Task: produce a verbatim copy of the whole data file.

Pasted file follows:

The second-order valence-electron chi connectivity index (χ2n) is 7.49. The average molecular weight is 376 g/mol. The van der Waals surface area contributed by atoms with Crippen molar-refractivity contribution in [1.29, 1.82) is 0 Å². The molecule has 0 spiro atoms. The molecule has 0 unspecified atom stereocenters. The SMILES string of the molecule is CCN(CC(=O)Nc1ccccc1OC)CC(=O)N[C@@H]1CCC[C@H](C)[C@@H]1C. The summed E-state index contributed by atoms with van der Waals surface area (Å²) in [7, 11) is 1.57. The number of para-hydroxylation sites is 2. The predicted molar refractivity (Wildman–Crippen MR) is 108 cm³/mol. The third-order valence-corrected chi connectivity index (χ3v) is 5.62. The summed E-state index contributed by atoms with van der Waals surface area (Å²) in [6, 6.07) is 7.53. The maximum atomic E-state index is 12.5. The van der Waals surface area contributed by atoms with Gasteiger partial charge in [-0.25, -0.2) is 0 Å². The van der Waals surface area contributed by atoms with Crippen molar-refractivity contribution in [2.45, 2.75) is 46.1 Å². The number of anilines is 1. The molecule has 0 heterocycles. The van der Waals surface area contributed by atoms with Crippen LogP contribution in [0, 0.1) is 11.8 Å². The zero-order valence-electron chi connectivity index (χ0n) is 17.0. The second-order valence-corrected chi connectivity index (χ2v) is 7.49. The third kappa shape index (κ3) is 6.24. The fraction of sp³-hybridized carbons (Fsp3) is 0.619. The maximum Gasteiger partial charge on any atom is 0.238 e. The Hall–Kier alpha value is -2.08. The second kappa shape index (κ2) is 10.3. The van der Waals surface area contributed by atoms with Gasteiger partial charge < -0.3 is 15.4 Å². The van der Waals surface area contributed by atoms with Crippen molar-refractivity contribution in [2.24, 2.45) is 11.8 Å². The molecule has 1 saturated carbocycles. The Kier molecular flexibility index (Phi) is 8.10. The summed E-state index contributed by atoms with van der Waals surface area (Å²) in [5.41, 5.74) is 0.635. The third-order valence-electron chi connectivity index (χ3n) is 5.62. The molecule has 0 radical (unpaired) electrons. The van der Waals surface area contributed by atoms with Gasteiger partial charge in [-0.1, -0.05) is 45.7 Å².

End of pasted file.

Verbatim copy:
The second-order valence-electron chi connectivity index (χ2n) is 7.49. The average molecular weight is 376 g/mol. The van der Waals surface area contributed by atoms with Crippen molar-refractivity contribution in [1.29, 1.82) is 0 Å². The molecule has 0 spiro atoms. The molecule has 0 unspecified atom stereocenters. The SMILES string of the molecule is CCN(CC(=O)Nc1ccccc1OC)CC(=O)N[C@@H]1CCC[C@H](C)[C@@H]1C. The summed E-state index contributed by atoms with van der Waals surface area (Å²) in [7, 11) is 1.57. The number of para-hydroxylation sites is 2. The predicted molar refractivity (Wildman–Crippen MR) is 108 cm³/mol. The third-order valence-corrected chi connectivity index (χ3v) is 5.62. The summed E-state index contributed by atoms with van der Waals surface area (Å²) in [6, 6.07) is 7.53. The maximum atomic E-state index is 12.5. The van der Waals surface area contributed by atoms with Gasteiger partial charge in [-0.25, -0.2) is 0 Å². The van der Waals surface area contributed by atoms with Crippen molar-refractivity contribution in [2.45, 2.75) is 46.1 Å². The number of anilines is 1. The molecule has 0 heterocycles. The van der Waals surface area contributed by atoms with Crippen LogP contribution in [0, 0.1) is 11.8 Å². The zero-order valence-electron chi connectivity index (χ0n) is 17.0. The second-order valence-corrected chi connectivity index (χ2v) is 7.49. The third kappa shape index (κ3) is 6.24. The fraction of sp³-hybridized carbons (Fsp3) is 0.619. The maximum Gasteiger partial charge on any atom is 0.238 e. The Hall–Kier alpha value is -2.08. The second kappa shape index (κ2) is 10.3. The van der Waals surface area contributed by atoms with Gasteiger partial charge < -0.3 is 15.4 Å². The van der Waals surface area contributed by atoms with Crippen molar-refractivity contribution in [2.24, 2.45) is 11.8 Å². The molecule has 1 saturated carbocycles. The Kier molecular flexibility index (Phi) is 8.10. The summed E-state index contributed by atoms with van der Waals surface area (Å²) in [5.41, 5.74) is 0.635. The third-order valence-electron chi connectivity index (χ3n) is 5.62. The molecule has 0 radical (unpaired) electrons. The van der Waals surface area contributed by atoms with Gasteiger partial charge in [-0.1, -0.05) is 45.7 Å².